Know Your Nutrients—Probiotics: Are All Yogurts Created Equal?
Know Your Nutrients—Probiotics:
Are All Yogurts Created Equal?
by Amanda Hawkinson
Yogurt is a good source of probiotics. At least that is what popular health magazines would have us believe. I can’t tell you how often I talk to someone about probiotics, and they reassure me that they are getting probiotics by eating yogurt daily. When this is brought up I am often intrigued and ask “what kind of yogurt?” Which usually gets the response, ”Yoplait.”
Unfortunately, not all yogurts are created equal. While it is true that probiotics are used when turning milk in to yogurt, many natural occurring bacteria in milk are killed off during the pasteurization process. This process increases shelf life and reduces potential pathogenic microbial contamination, but due to heat-sensitivity, most probiotics are destroyed by the process.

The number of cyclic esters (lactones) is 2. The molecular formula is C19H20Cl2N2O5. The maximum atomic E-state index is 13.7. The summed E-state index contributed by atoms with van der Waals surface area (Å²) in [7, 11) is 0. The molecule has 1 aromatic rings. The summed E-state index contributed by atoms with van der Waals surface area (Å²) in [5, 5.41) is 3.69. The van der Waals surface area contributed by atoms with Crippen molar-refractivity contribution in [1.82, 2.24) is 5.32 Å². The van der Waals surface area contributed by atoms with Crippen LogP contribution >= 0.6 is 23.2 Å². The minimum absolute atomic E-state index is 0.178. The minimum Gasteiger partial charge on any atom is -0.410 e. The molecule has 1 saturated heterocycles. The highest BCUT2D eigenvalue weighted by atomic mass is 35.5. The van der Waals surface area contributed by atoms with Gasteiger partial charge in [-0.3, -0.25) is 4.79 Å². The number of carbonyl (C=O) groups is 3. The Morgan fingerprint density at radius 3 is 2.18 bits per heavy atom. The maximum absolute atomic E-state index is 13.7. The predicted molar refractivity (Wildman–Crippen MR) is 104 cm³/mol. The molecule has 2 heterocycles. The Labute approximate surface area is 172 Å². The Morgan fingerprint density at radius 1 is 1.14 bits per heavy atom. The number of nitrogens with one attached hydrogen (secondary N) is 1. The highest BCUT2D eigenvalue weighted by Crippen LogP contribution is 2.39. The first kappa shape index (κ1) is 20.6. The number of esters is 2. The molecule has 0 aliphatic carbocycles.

Luckily, there are some yogurts out there that are labeled with live, or active, bacteria that have not been heat-treated. However, it is hard to know the real amount of bacteria that is being consumed, along with what strain is being consumed. Without knowing the strain being eaten, it is difficult for us to know how much of the probiotics are resistant to gastric or bile acids, or which specific health benefit they offer. This leads to a list of unknown variables between yogurts.
So what kind of yogurt should you indulge in? I personally prefer to consume foods with the least amount of processing or number of ingredients and additives. For general health benefits, a plain yogurt (not your typical grocery store flavored yogurt with granola) with active bacteria would be a wise choice. Adding fresh fruit at home can be an effective way of making plain yogurt more desirable.
With the introduction of pasteurization, and other processing (including added sugar), the decline of probiotics in our food sources quickly followed. It is vital to carefully make the right selection when hunting for the perfect yogurt.
Some great examples to look for are:
• Homemade yogurt from raw milk
• Plain Greek/ Kefir
• Dannon All Natural
• Stonyfield Frams
• Organic yogurt from health food stores
Note: Steer clear of any “lite” yogurt!